There is no shortage of places to stay in the Landes. For more intrepid explorers, the Vegan Surf Camp at Moliets is a friendly and sustainable camping environment; its food is organically-sourced and (you guessed it) vegan; the camp is prettily decorated with homemade woodwork, and a beach clean is organised every week, not to mention its other sustainable credentials. Les Echasses offers a more luxurious vibe, but it follows similar principals to the Vegan Surf Camp and is located only kilometres away from the beach.

What to do?

The waves are seriously good and in summer are suited for all levels. Moliets-plage is located a mere 10-minute walk from the campsite, so you can be surfing 10 minutes after fuelling up on croissants (oof monsieur). The coastline is a 160km expanse of unbroken, sandy beaches meaning it is entirely possible to find your own slice of French heaven, even at the height of summer. The beach town of Hossegor is home to thriving bars and restaurants, not to mention quality waves. You should check out the WAXED coffee shop for the best coffee in the whole Landes region – it supports local businesses for fresh produce, as well as roasteries from across Europe providing sustainable, high quality coffee beans. For non-surf activities, the list is endless: cycle paths snake through the region, golf courses dot the landscape, kayaking, sailing, and more. And wine…don’t forget the wine.

3. The South-West, UK

Where is it?

“Devin is heaven” as my late grandad used to say, and it’s true that the coastline of Kernow, Devon and the south-west is some of the most beautiful on the planet. Situated away from major infrastructure, Cornwall is the best place to get away from the non-stop hustle and bustle of the cities. Although many beaches can get very busy in summer, with a bit of nous you can always find an idyllic cove away from the crowds, and if the weather complies, bleached white sand beautifully contrasted with crystal blue waters, under a blazing sky.

Where to stay?

Overlooking Mawgan Porth, The Scarlet Hotel is a wonderful eco-hotel that combines luxury with a long list of sustainability credentials.  The hotel uses rainwater to flush toilets, the wood and timber used in the construction and furniture is FSC certified. A locally-produced biomass boiler heats the lodge, and all water heating is solar-powered. Alternatively, the Cerenety Eco Campsite just south of Bude is a fantastic option. A winner in the Cornish Sustainability Awards (2018), Cerenety has a plethora of sustainable facilities: its showers use solar powered hot power, there are sustainable compost toilets, its vegetables are home-grown in the Cerenety ‘veggie-patch’ and its café is run on wood-burning power.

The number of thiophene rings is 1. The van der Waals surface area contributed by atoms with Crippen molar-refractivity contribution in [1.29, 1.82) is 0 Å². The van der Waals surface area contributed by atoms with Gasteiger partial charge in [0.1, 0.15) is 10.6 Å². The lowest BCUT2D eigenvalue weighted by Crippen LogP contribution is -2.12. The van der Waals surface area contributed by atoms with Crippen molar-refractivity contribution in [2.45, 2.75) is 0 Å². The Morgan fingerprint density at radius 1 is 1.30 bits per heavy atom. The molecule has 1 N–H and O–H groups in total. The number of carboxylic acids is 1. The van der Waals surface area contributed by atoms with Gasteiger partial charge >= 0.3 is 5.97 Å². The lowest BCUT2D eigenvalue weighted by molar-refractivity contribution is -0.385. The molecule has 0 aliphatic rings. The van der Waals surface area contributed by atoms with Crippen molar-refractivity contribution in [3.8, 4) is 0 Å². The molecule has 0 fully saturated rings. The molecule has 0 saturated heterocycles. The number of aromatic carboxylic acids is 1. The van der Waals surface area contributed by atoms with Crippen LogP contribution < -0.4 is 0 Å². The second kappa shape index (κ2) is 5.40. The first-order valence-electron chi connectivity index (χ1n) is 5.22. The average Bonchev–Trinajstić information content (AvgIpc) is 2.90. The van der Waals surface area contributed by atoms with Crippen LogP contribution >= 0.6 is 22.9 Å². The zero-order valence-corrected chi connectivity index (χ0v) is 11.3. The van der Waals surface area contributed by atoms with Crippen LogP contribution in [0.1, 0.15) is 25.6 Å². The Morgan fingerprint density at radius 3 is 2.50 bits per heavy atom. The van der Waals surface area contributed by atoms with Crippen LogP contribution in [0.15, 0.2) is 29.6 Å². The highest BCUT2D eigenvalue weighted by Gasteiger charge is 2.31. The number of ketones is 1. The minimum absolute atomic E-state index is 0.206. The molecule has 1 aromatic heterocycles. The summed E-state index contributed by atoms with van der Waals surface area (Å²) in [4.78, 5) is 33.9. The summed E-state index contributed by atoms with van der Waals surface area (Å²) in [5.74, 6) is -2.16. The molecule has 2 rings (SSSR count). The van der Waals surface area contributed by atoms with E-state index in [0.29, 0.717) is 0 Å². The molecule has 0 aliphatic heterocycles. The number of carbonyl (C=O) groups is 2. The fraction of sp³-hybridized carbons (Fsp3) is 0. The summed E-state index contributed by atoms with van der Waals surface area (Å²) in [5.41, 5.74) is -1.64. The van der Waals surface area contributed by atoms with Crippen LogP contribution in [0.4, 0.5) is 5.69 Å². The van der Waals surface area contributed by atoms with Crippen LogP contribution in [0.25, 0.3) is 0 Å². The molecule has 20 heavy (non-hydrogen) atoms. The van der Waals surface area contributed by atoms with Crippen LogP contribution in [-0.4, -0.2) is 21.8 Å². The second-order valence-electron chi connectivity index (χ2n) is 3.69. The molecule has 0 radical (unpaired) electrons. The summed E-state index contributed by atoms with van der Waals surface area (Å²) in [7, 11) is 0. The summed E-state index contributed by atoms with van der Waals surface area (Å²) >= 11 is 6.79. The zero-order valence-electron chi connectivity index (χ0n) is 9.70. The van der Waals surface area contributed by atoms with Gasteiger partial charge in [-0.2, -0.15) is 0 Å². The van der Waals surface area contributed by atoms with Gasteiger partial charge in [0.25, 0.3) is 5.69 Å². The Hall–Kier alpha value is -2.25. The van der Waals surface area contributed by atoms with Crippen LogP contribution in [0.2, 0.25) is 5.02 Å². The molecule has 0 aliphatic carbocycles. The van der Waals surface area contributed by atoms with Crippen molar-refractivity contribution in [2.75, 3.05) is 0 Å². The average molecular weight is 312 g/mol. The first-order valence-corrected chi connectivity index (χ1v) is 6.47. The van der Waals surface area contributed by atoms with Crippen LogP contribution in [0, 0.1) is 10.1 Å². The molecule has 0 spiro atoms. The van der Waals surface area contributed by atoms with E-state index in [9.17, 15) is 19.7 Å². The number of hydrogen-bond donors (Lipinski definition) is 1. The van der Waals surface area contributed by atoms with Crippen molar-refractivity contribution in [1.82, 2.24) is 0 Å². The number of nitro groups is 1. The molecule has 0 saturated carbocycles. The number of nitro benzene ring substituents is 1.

What to do?

What’s there not to do in the South-West would be the more pertinent question. Surf rental is ubiquitous in the region. Croyde Bay in north Devon, Harlyn Bay and Constantine Bay in Cornwall are beautiful spots with consistent waves, although summer can have flat spells. Newquay has a great selection of beach breaks; after a surf, grab some food and a coffee at Sprout Health Foods, which is committed to offering sustainable products.

Boardmasters, a festival combining great music and surf vibes, is also committed to reducing single-use plastic to zero by 2021, and is definitely worth a visit. And if you simply want a place to relax and wind-down, the South-West is the place to be.

For tips on how to enjoy a sustainable road trip, check out Jasper’s guide

Before you set off, read Max La Manna‘s guide on how to travel plastic-free.

Planning a road trip and looking for somewhere to stay? Read Venetia Falconer‘s tips on how to plan the perfect staycation

Discover how to offset your carbon emissions when travelling.